Recently I attended the Gartner BI Summit in Dallas. If there was any one thing that jumped out at me it was how many of the analytics vendors I spoke with are lowering the barrier to entry for just about anyone to acquire and apply these at their desk, from their hotel rooms, in the airport or on the plane (if they can actually open their laptops in those not-so-accommodating coach seats). It’s a pretty amazing time.
Now we see in Gartner’s annual corner office survey that Business Analytics rank as the top investment priority in the minds of the people who are in a position to know what those investments will be. And a publication as trusted by senior leaders as the Harvard Business Review now sees Data Scientists as the go-to career for the 21st Century. With the stampede to Big Data and all the promise it is heralded to hold we should expect accelerated investment in tools and ascendance of the Data Scientist to elite levels in the organization.
Or maybe not.
There is an ecosystem coming together rapidly that makes me stop and ask myself a few fundamental questions.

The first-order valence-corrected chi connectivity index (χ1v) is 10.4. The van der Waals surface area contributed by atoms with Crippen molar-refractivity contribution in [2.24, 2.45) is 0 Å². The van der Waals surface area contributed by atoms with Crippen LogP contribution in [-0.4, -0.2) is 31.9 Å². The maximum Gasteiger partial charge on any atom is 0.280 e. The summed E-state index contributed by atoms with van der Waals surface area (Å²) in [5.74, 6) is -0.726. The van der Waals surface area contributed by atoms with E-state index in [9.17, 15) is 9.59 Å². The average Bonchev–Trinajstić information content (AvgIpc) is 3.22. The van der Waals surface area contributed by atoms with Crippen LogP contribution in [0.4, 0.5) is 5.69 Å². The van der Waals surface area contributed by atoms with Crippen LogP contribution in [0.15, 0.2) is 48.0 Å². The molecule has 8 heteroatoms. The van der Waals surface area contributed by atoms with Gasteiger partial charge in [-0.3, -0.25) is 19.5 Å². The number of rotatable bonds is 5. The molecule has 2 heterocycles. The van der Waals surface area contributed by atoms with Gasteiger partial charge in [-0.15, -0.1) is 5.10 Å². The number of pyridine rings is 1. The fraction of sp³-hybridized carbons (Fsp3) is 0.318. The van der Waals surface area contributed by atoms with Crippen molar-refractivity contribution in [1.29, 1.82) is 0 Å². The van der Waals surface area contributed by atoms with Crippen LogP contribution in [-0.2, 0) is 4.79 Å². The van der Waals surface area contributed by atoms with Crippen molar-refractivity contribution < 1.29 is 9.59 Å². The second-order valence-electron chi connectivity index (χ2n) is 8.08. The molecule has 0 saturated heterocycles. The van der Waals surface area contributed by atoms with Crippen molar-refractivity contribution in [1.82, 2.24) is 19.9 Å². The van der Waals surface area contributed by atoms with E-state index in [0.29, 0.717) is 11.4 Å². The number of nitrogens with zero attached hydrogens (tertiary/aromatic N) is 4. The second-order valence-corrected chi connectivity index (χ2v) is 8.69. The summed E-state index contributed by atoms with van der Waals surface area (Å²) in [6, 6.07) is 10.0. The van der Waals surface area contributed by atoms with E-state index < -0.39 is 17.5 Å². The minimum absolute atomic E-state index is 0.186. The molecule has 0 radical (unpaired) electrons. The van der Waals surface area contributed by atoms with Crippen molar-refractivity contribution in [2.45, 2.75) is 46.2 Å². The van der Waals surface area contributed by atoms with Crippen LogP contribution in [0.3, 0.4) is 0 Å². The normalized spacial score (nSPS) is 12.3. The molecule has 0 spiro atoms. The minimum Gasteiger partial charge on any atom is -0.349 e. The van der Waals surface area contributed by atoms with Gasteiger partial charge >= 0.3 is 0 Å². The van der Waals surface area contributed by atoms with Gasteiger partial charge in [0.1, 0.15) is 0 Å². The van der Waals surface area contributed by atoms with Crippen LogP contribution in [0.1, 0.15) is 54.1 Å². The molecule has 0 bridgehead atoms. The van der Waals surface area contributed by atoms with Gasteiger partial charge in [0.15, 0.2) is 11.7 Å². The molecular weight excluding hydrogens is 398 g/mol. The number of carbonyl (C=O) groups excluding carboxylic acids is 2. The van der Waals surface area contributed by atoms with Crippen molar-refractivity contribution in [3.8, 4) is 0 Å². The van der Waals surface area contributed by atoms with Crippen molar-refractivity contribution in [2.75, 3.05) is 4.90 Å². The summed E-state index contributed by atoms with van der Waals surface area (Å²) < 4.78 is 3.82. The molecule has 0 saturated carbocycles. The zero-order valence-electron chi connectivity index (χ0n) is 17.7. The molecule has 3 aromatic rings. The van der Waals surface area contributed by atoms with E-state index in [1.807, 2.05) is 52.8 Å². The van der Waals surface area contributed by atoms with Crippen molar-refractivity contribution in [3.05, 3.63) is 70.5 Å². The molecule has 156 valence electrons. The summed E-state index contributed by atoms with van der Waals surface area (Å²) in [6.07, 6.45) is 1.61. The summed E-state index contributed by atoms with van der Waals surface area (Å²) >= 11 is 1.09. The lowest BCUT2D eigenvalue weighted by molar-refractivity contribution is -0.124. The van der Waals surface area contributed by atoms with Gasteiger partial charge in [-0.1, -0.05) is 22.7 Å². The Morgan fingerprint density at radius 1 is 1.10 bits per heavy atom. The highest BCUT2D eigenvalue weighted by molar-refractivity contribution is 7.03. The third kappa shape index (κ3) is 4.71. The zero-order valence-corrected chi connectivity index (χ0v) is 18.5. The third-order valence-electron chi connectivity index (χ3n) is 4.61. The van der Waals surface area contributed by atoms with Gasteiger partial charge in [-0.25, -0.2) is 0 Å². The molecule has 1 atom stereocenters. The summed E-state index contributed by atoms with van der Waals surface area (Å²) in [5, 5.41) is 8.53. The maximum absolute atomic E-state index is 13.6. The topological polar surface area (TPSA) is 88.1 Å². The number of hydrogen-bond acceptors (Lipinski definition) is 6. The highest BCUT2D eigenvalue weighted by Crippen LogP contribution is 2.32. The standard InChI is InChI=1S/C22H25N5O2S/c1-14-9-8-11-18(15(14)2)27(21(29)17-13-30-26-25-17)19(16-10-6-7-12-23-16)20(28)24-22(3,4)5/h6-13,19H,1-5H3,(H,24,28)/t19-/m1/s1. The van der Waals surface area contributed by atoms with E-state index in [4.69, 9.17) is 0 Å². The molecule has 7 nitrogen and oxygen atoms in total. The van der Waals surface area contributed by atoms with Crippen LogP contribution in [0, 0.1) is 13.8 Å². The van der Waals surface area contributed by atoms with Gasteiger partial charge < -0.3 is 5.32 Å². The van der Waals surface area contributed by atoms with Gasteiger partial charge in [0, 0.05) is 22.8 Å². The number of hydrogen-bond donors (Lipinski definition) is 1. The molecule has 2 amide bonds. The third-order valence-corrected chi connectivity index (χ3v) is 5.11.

- Is the propagation of analytic tools on the desktop and in the cloud going to turn every business professional into a data scientist?
- Is a free-forming analytics marketplace going to form up; sort of an on-demand Analytics App Store with hundreds of thousands of tools?
- Does the potential in Data Science for the masses outweigh its risks?
- And perhaps the biggie: “Is this the catalyst for a new round of explosive growth of shadow IT?”
So I have a fairly simple point of view. Analytics tools in the hands of the business users who ask the business questions is generally a good thing. But it’s a little scary too. With the rush to big data, there are plenty of opportunities to waste plenty of time analyzing things that may not matter, or worse yet reinforce siloes that many have tried to remove. Given easy access to a tool and a vast universe of data, it’s that basic human need to explore that will drive many to capture data that looks interesting, analyze it, apply the insights to their immediate need, and perhaps negatively impact the larger mission of an organization. It’s Shadow IT 2.0.
That creepy, Orwellian word “governance” raises its head here. Something that we seem not to have gotten right in the realm of little data/B.I. is going to be fresh on our minds as we look at BIG data/analytics everywhere.
I’m interested in knowing how sentiment builds along Business/IT/Data Scientist lines. Maybe it’s time for a survey?
We’ll start that process with a simple straw poll in upcoming webinars during our Summer Series. Feel free to join us.